19 4 / 2012
CIEE trip to the south of Chile tonight until Monday morning. Should be interesting. I’m pretty excited!!
17 4 / 2012
6.5 and pretty scary. But! I am fine and there are no tsunamis and everything is okay!
08 4 / 2012
Friday was kind of a mishmash of things wrapped up into one trip. I woke up feeling a little sick (the weather went from summer to fall here and my body decided that it was going to react) but I got up and dressed for a day in Rabuco, a rural town an hour and a half away from Vina del Mar.
Our first stop was a avocado and lemon packing company.
I love avocados. I have never seen so many avocados. It was beautiful.
Look at all of those. They are full of avocados. Strangely enough, some of their shipments come from California. So, that was interesting. The company purposely hires women for the sorting jobs and men for the moving and lifting jobs.
After that, my group went to a family’s property/business. They were super nice to open their home to us and feed us all (there are fifty of us in the program, although not everyone came with).
The father owns a cut flower business and grows flowers from seedlings to sell for special occasions. It was an interesting setup.
They had two horses and goats!
So cute. The horses were a breed specific to Chile, and are smaller with more muscular chests. I just looked them up and they are specifically called the Chilean Horse and are the oldest registered native American breed, the oldest registered breed of Iberian origin, the oldest registered horse breed in South America and the oldest registered stock horse breed in the Western Hemisphere (thank you, Wikipedia!). They are used to herd cattle and because of their muscular chests are able to pin them more easily without getting hurt. So that was neat to see.
After getting a tour of the flower set-up, we hung out on their beautiful lawn/porch/outdoor kitchen eating sopaipillas which are delicious circular dough things. I even put a little of the sort of spicy sauce on it (tomato, onion, and something else that made it spicy.). It was good!
The other half of our group arrived and THEN THEY FED US. It was glorious. I think I’ve mentioned how empanadas are the perfect food. They made two types - queso (cheese) and pino (meat, onions, hardboiled egg, and an olive). They had rice with avocado and tomato, and more avocado, more sopaipillas. And then chicken that was seasoned with rosemary and probably lemon and was so delicious. And there was a quiche and fresh-squeezed juice and fresh fruit. I am so spoiled.
Shortly after feeding us mass quantities of food, it was time to learn how to dance the national dance of Chile, la cueca (pronounced quay-ka) and have a competition to see who could perform it best.
Now, if you know me, you know I am hopeless at dancing. There is something wrong with the part of my brain that tells my body how to move in time with music. It only works when I’m moving to play an instrument. So I was pretty prepared for it to be a hilarious disaster, and so was Joel, my partner. But surprisingly I could do it? And so could Joel? And somehow we went through two elimination rounds (it sounds way more intense then it was) and got third place! I got a little ribbon.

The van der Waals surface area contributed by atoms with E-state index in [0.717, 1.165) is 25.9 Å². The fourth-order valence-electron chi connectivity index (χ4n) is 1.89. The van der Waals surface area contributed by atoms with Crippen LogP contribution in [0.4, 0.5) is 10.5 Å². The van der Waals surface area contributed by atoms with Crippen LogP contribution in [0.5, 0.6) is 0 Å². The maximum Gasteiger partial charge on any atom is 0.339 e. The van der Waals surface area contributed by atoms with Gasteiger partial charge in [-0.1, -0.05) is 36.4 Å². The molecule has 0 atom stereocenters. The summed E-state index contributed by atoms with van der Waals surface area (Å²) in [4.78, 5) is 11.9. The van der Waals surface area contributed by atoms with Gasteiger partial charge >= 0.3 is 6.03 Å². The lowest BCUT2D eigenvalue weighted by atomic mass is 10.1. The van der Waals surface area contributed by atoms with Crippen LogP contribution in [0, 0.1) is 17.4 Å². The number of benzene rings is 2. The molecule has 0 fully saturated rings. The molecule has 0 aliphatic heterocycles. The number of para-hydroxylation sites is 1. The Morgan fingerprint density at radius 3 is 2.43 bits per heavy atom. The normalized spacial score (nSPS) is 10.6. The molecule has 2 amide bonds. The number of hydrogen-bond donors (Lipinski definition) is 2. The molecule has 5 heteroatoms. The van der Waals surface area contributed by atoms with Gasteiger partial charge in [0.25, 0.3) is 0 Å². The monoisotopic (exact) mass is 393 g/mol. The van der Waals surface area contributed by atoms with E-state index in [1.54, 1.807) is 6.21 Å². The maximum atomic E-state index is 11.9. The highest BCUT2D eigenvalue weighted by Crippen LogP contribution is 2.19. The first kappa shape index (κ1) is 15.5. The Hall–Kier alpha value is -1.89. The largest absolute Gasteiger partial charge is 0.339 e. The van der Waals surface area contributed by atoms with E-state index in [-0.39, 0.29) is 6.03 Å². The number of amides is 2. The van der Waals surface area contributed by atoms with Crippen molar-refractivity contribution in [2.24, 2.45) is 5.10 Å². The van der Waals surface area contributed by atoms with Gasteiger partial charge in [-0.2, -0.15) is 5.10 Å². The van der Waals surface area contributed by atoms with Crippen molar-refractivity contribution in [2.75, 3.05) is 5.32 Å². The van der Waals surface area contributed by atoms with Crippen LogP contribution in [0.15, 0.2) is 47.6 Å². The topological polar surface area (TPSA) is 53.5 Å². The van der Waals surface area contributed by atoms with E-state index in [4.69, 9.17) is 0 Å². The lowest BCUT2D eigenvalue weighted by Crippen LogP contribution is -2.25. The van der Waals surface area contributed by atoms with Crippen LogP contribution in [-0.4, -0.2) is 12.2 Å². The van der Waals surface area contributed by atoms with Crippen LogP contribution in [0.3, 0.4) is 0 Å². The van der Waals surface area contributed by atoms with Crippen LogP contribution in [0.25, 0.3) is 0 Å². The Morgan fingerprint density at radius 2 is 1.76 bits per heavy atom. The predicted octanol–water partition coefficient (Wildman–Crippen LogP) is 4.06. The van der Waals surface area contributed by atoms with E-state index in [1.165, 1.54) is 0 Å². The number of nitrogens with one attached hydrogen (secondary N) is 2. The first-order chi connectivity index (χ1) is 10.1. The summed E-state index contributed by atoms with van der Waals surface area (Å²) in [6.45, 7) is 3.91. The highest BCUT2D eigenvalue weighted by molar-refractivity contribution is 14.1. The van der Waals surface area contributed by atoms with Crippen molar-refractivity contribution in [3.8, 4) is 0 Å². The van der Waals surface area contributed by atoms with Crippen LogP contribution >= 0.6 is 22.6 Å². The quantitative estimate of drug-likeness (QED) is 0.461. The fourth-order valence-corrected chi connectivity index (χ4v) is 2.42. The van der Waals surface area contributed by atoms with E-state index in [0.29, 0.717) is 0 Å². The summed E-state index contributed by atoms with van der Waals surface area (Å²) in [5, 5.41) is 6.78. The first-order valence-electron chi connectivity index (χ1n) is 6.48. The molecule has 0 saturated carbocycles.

We finished the day off with traditional Chilean games, which are remarkably similar to field day in middle school. Think sack races, tug-o-war, egg on a spoon races, and three legged race.
Overall, it was a really great day! I don’t have any pictures of the last part, but once some of my friends post their pictures, I might have some of the dance contest!
28 3 / 2012
Two Sundays ago, I went rock climbing! And on real rocks!
We took a bus an hour a half away to Las Chilcas, an area known for its climbing routes. The rock there is conglomerate which translated out to a lot of pockets that made climbing a little easier.
It is also gorgeous. The weather was kind of overcast and cool, which made it way less likely that I was going to burn. At about 1:00 the sun came out and it was perfect.
There was also a puppy that hung out with us and it was the cutest thing. I know I say that about all dogs but it’s always true. Here she is cuddling with my friend, Joel. She was so cute.
I was with the beginner’s group despite my 5th grade, artificial rock wall experience. This was clearly just going to be a review for me. I climbed three of the easier routes to find out that rock climbing requires a lot of strange muscles. Since you are literally clinging to a wall with your fingers and toes, your forearms get really sore and so do your toes. Or at least mine did. I’m really glad I had the opportunity buuut I’m pretty sure rock climbing is not my thing.
After I ate some lunch, I went exploring with a few of the folks in my group. I enjoyed that way more than climbing. Las Chilcas was an absolutely beautiful area and clambering around and on top of the giant rocks was quite the experience.
After exploring, some of the organizers had set up equipment to rappel down one of the taller walls. I tried it, it was terrifying. Never again. You have a metal loop shaped like an 8 attached to your harness so you can control your descent. It was terrifying.
See those rocks in the upper right with some white paint/marks on it? That was where I was rockclimbing!
Regardless, it was a good experience and now I know rock-climbing is not a sport for me. Exploring on the other hand is much better. I also broke the screen on my camera (go, me!) but it still takes pictures. So I guess it will be like a Polaroid camera but minus the viewfinder. Exciting!
Also: I’m uploading my photos to my facebook for now. Flickr wants to charge me money and I don’t feel like it!